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Oxygen And Sulfur Are In The Same Group (16) In The Periodic Table. This Means That, In General, Oxygen And Sulfur -?

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Oxygen and Sulphur are both part of Group 16 on the Periodic Table. Group 16 is called the chalcogen or oxygen family. The word chalcogen is taken from the Greek word meaning "Copper-former” but the chalcogens mainly all have nothing to do with copper so over time the word took on the meaning, ore-former. What this means is that these electronegative elements are strongly connected to metal bearing mineral,  where they have formed water-insoluble compounds with the metals in the ores.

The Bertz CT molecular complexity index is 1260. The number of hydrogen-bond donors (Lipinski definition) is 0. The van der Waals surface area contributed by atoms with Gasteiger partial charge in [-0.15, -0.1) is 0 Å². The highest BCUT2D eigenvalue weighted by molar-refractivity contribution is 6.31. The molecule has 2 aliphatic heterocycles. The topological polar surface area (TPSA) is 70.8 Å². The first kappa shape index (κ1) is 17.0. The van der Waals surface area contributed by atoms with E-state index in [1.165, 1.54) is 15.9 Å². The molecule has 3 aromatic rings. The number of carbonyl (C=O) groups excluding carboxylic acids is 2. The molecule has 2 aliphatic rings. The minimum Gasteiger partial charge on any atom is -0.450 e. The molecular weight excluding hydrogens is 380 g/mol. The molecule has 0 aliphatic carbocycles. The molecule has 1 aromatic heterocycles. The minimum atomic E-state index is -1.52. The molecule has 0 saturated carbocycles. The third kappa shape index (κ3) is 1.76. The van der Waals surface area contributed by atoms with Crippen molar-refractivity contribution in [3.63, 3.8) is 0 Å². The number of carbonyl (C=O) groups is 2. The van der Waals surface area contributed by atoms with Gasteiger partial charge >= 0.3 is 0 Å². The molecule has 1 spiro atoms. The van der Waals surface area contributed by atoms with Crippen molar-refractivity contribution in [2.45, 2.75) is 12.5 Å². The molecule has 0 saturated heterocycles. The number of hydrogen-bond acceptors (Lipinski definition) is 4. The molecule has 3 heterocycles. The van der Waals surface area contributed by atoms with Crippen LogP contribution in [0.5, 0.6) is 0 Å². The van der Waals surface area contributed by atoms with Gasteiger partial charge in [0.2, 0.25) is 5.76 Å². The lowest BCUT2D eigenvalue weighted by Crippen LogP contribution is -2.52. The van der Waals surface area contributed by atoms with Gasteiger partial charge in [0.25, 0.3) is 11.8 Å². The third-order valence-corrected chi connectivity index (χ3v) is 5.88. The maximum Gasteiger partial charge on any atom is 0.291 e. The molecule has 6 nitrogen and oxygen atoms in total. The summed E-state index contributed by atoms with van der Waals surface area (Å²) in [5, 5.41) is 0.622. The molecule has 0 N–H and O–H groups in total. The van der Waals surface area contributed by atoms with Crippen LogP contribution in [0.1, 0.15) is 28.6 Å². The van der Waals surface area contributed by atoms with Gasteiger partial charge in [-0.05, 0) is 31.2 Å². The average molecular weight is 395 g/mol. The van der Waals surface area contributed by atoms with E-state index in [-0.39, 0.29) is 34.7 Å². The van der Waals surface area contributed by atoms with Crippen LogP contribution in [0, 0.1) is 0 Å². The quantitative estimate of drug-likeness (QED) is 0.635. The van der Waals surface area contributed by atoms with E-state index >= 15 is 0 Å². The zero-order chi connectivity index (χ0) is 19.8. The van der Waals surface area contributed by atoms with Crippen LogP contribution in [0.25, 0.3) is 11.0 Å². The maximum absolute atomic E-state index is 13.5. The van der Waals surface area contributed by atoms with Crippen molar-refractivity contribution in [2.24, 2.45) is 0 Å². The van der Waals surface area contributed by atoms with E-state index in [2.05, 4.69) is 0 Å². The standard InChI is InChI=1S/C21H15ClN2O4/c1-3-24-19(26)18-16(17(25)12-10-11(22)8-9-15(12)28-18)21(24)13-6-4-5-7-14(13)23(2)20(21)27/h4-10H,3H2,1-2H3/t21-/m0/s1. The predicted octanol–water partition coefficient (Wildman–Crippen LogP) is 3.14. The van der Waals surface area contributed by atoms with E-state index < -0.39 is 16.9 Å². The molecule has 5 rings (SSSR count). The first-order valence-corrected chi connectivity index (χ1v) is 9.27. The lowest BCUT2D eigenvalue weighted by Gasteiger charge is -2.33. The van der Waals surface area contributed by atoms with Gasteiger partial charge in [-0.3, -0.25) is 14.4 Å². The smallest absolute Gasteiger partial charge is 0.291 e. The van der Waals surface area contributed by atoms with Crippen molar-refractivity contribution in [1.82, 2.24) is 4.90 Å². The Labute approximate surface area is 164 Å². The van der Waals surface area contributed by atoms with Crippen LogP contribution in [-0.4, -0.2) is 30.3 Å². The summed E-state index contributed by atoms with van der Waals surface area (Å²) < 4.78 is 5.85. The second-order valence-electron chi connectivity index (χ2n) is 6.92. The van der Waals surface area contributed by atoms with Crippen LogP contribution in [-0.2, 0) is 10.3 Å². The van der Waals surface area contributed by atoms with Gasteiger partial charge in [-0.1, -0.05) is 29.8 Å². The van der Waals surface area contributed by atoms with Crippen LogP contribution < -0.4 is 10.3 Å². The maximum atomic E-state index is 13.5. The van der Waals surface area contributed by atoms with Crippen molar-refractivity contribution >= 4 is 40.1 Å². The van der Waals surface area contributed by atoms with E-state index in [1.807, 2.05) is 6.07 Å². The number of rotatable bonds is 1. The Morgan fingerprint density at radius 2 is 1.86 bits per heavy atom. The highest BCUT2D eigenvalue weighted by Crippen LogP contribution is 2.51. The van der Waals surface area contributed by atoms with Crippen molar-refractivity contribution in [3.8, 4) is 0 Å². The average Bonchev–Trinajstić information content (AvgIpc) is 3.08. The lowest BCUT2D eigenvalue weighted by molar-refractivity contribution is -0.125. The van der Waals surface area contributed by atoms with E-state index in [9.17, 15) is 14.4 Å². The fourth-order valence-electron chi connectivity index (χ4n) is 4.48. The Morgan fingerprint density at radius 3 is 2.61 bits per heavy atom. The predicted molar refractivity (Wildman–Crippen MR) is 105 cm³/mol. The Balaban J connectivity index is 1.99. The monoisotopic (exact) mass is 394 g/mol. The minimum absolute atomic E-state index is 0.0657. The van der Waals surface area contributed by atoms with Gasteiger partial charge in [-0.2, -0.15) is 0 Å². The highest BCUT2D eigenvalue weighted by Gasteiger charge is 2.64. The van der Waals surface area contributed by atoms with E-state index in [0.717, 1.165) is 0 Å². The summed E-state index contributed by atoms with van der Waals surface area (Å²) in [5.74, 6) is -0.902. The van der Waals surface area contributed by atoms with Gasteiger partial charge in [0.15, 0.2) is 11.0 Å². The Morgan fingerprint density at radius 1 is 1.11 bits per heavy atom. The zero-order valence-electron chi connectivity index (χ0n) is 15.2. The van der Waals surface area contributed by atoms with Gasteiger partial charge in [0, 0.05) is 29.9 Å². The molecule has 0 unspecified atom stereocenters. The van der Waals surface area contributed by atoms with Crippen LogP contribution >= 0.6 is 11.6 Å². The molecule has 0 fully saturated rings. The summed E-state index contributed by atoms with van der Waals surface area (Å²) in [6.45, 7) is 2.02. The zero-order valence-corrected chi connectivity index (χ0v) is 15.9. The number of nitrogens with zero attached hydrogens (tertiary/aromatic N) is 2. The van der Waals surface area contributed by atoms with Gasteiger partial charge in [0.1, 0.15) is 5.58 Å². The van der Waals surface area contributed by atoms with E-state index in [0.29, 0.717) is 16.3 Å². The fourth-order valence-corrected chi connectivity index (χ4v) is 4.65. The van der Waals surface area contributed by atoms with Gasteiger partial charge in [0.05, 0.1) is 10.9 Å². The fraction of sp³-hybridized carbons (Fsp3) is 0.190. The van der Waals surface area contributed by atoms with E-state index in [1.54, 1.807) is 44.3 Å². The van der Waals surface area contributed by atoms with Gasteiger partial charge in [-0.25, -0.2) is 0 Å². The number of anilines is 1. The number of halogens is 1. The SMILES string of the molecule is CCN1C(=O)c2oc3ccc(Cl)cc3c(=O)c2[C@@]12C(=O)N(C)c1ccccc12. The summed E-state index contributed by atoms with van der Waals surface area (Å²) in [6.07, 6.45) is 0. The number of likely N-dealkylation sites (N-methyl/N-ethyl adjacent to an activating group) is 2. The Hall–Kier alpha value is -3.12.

There are a total of 5 elements in Group 16. These are Oxygen, Sulphur, Polonium, tellurium and selenium.
The Periodic table was invented in 1869 as a way to group and order all of the elements in the atmosphere. However, elements were starting to be named and grouped together back in the 18th century by Antoine Lavoisier who wrote the first extensive list of elements consisting of a mere 33 elements. Throughout history since then many different scientists have altered and added to this list as new elements were discovered and the periodic table as of now, holds 118 chemical elements which have all been confirmed, but there is plenty of space to add new elements as they are discovered in the universe.

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